Ratios can be determined by converting MOF containing powder in shaped bodies varying the respective conditions and measuring the surface areas of the shaped body and the powder. The optimized range may be determined by interpolation of the measuring points. A preferred condition to be varied is the pressure under which the shaped body is molded.

It is found, that the abovementioned positive effect may apply for shaped bodies containing MOF where the ratio of the surface area per volume of the shaped body to the surface area per volume of the powder is at least 1,6:1.

Preferably, a process is used where the ratio of the surface area per volume of the shaped body to the surface area per volume of the powder is at least 1,7:1, more preferred at least 1,8:1. The maximum ratio may be 5:1, at least 2,5:1.

The surface area may be determined by using the so called BET method (“BET surface area”). This refers to the Brunauer, Emmett and Teller (BET) method for surface area determination, which utilizes the isothermal adsorption of nitrogen to measure total surface area of a material. Another method uses the Langmuir model. The measurements can be carried out according to DIN 66131 and/or DIN 66134. Preferably, the BET method is used.

The result of the abovementioned surface area measurements are usually expressed by a surface area per weight, e.g. m2/g. The multiplication with a density value results in the desired surface area per volume, e.g. m2/l.

For the powder the used density determination is preferably based on the measurement of its weight per liter (also called liter weight or bulk density). Here, a container of a known volume is filled with the powder and the weight of the powder is determined.

Another suitable basis is the tapped density where the abovementioned container is subject to shaking. Therefore, the value for the tapped density is higher than that for the litre weight.

For the shaped body the density is given by the weight and the three-dimensional geometry, so that the volume can be calculated, e.g. for a cylindrical shape the product of the circular area and the height. This can be adjusted by a void fraction factor because normally the space of a hollow body will not be filled completely by the shaped bodies. This void fraction factor can easily be determined by calculation and is only dependent on the shape of the body.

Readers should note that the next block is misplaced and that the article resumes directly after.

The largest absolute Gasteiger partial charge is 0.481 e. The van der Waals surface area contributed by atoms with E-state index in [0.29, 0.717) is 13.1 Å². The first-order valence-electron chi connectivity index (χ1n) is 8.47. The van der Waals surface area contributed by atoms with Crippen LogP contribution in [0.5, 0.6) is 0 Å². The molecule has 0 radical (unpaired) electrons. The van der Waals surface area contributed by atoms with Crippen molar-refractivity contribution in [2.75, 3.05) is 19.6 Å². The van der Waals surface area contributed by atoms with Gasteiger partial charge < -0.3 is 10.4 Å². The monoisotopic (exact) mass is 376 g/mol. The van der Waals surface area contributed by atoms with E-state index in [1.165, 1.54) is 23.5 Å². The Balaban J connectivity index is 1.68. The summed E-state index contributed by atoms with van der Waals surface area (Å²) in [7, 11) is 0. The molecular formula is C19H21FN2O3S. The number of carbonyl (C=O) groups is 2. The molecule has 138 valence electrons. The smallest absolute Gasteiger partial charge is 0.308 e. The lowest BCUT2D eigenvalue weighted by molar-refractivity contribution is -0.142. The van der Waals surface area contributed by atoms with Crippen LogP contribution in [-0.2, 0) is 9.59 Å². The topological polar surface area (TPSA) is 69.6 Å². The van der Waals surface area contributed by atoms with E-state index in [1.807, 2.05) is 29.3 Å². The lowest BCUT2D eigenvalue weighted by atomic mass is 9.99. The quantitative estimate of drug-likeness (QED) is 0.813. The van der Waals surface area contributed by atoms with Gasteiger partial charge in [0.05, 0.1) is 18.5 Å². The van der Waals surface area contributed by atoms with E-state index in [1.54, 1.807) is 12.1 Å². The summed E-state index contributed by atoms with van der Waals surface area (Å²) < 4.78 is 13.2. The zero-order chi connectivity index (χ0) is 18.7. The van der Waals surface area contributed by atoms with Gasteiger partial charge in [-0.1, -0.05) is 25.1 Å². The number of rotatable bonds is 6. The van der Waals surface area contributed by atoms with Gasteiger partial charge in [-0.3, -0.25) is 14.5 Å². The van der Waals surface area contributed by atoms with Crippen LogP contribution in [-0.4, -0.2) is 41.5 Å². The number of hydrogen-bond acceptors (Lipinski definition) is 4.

The MOF containing powder has a fine powdery to powdery grain size and may contain or consist of crystallites (small crystals). According to the present invention the term “powder” is used for all forms described above as well as mixtures thereof. The maximum grain size of the powder is preferably less than 0,2 mm for each direction.

The shaped body can have any form suitable for the planned use. Preferably, it is pellet, tablet or bar shaped. In the context of the present invention, the term “shaped body” preferably refers to any solid body that extends to at least 0,2 mm in at least one direction in space. No other restrictions apply, i.e., the body may take any conceivable shape and may extend in any direction by any length so long as it preferably extends to at least 0.2 mm in one direction. In a more preferred embodiment, the shaped bodies do not extend to more than 50 mm and not to less than 0,2 mm in all directions. In a further preferred embodiment, this range is limited from 1 mm to 16 mm, preferably from 1,5 mm to 5 mm.

As far as the geometry of these shaped bodies is concerned, spherical or cylindrical bodies are also preferred, as well as disk-shaped pellets or any other suitable geometry such as honeycombs, meshes, hollow bodies, wire arrangements etc.

The MOF containing powder includes a metal-organic framework material which is built up from metal ions and at least bidentate organic compounds coordinately bound to said metal ion. The MOF as such comprises cavities which are accessible by pores. One cavity is defined by eight metal ions linked together by at least bidentate organic compounds.